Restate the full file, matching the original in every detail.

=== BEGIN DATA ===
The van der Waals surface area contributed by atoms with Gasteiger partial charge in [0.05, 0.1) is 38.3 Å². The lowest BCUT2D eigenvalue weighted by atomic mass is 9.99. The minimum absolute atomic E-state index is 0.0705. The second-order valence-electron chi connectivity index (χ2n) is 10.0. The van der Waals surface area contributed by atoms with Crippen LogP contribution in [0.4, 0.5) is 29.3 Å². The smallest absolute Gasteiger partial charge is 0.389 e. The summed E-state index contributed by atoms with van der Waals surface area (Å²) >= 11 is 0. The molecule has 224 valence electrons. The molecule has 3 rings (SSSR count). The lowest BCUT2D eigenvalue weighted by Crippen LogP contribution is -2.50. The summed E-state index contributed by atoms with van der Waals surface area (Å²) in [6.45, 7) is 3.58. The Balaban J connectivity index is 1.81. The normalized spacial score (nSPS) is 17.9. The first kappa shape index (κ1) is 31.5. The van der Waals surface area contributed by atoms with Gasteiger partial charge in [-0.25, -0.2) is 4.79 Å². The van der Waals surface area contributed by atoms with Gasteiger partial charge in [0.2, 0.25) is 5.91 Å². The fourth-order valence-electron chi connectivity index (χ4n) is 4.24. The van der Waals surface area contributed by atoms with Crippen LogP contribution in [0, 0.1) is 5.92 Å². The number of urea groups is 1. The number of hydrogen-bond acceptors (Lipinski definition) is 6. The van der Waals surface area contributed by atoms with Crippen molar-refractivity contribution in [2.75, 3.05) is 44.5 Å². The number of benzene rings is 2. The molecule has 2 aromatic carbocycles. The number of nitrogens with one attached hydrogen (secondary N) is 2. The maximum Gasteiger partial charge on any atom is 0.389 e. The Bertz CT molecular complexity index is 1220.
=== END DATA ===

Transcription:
The van der Waals surface area contributed by atoms with Gasteiger partial charge in [0.05, 0.1) is 38.3 Å². The lowest BCUT2D eigenvalue weighted by atomic mass is 9.99. The minimum absolute atomic E-state index is 0.0705. The second-order valence-electron chi connectivity index (χ2n) is 10.0. The van der Waals surface area contributed by atoms with Crippen LogP contribution in [0.4, 0.5) is 29.3 Å². The smallest absolute Gasteiger partial charge is 0.389 e. The summed E-state index contributed by atoms with van der Waals surface area (Å²) >= 11 is 0. The molecule has 224 valence electrons. The molecule has 3 rings (SSSR count). The lowest BCUT2D eigenvalue weighted by Crippen LogP contribution is -2.50. The summed E-state index contributed by atoms with van der Waals surface area (Å²) in [6.45, 7) is 3.58. The Balaban J connectivity index is 1.81. The normalized spacial score (nSPS) is 17.9. The first kappa shape index (κ1) is 31.5. The van der Waals surface area contributed by atoms with Gasteiger partial charge in [-0.25, -0.2) is 4.79 Å². The van der Waals surface area contributed by atoms with Gasteiger partial charge in [0.2, 0.25) is 5.91 Å². The fourth-order valence-electron chi connectivity index (χ4n) is 4.24. The van der Waals surface area contributed by atoms with Crippen LogP contribution in [0, 0.1) is 5.92 Å². The number of urea groups is 1. The number of hydrogen-bond acceptors (Lipinski definition) is 6. The van der Waals surface area contributed by atoms with Crippen molar-refractivity contribution in [2.75, 3.05) is 44.5 Å². The number of benzene rings is 2. The molecule has 2 aromatic carbocycles. The number of nitrogens with one attached hydrogen (secondary N) is 2. The maximum Gasteiger partial charge on any atom is 0.389 e. The Bertz CT molecular complexity index is 1220.